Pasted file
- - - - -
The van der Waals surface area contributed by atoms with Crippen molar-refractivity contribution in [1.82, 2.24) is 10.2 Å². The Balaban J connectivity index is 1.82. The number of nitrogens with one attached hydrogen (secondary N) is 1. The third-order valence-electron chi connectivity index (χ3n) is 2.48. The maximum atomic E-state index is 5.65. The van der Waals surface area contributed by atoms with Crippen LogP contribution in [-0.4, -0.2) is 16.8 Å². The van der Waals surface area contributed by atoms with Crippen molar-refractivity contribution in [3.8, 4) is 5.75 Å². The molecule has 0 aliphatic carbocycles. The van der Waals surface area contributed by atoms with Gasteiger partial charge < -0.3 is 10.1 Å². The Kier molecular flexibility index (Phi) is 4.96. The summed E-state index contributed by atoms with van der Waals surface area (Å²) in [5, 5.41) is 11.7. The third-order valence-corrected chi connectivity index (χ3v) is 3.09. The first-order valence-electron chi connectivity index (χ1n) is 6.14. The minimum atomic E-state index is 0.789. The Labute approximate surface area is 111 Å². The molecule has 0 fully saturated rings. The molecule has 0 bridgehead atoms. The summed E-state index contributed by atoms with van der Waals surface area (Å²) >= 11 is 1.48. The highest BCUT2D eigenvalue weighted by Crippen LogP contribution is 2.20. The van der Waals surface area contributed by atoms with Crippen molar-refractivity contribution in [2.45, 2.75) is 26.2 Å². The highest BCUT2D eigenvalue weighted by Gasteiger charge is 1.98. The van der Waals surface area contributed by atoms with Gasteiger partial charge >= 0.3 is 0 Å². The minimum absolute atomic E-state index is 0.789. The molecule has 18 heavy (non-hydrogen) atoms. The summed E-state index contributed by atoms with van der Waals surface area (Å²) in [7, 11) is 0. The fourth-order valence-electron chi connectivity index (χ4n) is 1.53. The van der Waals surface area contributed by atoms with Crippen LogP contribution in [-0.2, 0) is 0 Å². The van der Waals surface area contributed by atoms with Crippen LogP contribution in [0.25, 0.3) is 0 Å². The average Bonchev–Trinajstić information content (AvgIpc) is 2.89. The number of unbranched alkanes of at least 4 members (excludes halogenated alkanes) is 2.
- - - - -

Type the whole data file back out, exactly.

The van der Waals surface area contributed by atoms with Crippen molar-refractivity contribution in [1.82, 2.24) is 10.2 Å². The Balaban J connectivity index is 1.82. The number of nitrogens with one attached hydrogen (secondary N) is 1. The third-order valence-electron chi connectivity index (χ3n) is 2.48. The maximum atomic E-state index is 5.65. The van der Waals surface area contributed by atoms with Crippen LogP contribution in [-0.4, -0.2) is 16.8 Å². The van der Waals surface area contributed by atoms with Crippen molar-refractivity contribution in [3.8, 4) is 5.75 Å². The molecule has 0 aliphatic carbocycles. The van der Waals surface area contributed by atoms with Gasteiger partial charge < -0.3 is 10.1 Å². The Kier molecular flexibility index (Phi) is 4.96. The summed E-state index contributed by atoms with van der Waals surface area (Å²) in [5, 5.41) is 11.7. The third-order valence-corrected chi connectivity index (χ3v) is 3.09. The first-order valence-electron chi connectivity index (χ1n) is 6.14. The minimum atomic E-state index is 0.789. The Labute approximate surface area is 111 Å². The molecule has 0 fully saturated rings. The molecule has 0 bridgehead atoms. The summed E-state index contributed by atoms with van der Waals surface area (Å²) >= 11 is 1.48. The highest BCUT2D eigenvalue weighted by Crippen LogP contribution is 2.20. The van der Waals surface area contributed by atoms with Crippen molar-refractivity contribution in [2.45, 2.75) is 26.2 Å². The highest BCUT2D eigenvalue weighted by Gasteiger charge is 1.98. The van der Waals surface area contributed by atoms with Gasteiger partial charge >= 0.3 is 0 Å². The minimum absolute atomic E-state index is 0.789. The molecule has 18 heavy (non-hydrogen) atoms. The summed E-state index contributed by atoms with van der Waals surface area (Å²) in [7, 11) is 0. The fourth-order valence-electron chi connectivity index (χ4n) is 1.53. The van der Waals surface area contributed by atoms with Crippen LogP contribution in [-0.2, 0) is 0 Å². The van der Waals surface area contributed by atoms with Crippen LogP contribution in [0.25, 0.3) is 0 Å². The average Bonchev–Trinajstić information content (AvgIpc) is 2.89. The number of unbranched alkanes of at least 4 members (excludes halogenated alkanes) is 2.